Thoughts on Love
It's been almost three years since my wonderful husband and I married, in a ring of rose petals in our house. Our love has changed from the romance of first dates to include things such as the practical sharing of stages of disease progression in stomach bugs, and whether that was the dog that farted. In the meantime, one of my children has moved on to college, another has moved out with her own beloved, and the dog now belongs to both of us (sorry Hun).
Love is a tricky thing to pin down, but above anything it's real. We tend not to like real, preferring the clean lines of distinct love languages or chocolates and dates--and "loving thy neighbor" is easiest when we can get a clear mental handle on what we're giving and be sure that the transaction is clean and done.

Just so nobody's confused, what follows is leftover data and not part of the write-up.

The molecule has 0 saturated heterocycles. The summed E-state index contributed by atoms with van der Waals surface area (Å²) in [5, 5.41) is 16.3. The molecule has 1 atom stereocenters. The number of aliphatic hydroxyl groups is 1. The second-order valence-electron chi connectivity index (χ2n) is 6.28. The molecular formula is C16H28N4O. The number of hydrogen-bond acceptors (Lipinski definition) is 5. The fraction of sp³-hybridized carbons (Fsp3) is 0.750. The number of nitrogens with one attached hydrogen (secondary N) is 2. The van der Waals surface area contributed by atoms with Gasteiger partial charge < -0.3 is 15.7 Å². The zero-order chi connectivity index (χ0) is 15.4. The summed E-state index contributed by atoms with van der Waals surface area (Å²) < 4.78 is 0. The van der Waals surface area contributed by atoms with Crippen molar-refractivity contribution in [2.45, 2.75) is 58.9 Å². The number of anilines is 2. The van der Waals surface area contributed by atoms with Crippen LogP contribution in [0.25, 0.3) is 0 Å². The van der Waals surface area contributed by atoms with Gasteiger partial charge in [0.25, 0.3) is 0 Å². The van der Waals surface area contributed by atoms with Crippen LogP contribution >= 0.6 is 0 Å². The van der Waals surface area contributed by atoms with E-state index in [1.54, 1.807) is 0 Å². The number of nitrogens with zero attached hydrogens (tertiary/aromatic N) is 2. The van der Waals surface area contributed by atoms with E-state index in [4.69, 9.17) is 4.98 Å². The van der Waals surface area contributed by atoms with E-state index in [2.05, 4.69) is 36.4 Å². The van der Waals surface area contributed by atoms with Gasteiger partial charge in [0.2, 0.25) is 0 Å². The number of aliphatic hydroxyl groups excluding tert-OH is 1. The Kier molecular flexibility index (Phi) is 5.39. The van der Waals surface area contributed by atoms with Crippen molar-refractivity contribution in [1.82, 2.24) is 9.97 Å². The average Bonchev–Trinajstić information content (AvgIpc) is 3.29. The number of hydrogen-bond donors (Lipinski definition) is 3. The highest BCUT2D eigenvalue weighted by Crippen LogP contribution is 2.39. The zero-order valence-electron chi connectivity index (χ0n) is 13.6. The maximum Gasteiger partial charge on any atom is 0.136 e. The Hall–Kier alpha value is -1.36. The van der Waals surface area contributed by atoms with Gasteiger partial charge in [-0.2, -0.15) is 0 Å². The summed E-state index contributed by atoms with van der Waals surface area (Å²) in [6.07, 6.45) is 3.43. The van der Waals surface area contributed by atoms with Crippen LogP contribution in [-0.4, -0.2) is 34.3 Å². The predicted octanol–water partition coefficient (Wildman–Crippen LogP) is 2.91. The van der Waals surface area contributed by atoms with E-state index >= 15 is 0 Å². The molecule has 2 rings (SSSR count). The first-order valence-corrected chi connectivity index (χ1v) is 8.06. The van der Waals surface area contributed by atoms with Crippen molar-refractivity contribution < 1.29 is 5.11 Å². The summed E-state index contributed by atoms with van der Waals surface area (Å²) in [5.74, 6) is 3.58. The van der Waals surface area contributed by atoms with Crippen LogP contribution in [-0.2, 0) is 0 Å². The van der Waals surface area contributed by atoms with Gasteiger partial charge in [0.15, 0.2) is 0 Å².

But love is not really a give and take; it's alchemy. It's like making a cake out of ingredients, which can be surprising if you weren't really thinking you were making cake. According to C. G. Jung, "The meeting of two personalities is like the contact of two chemical substances: if there is any reaction, both are transformed."
We tend to view love as a gift, and it very much is. But it's also a leap of faith, a loosening of boundaries, a willingness to change and become something unexpected. And if we put conditions and expectations on it, we're narrowing down the possibilities. We prefer the safety of knowing who we are to the risk of failure or embarrassment.
How many of you love big, and expansively? Who would you be, and who would you love, if you weren't afraid?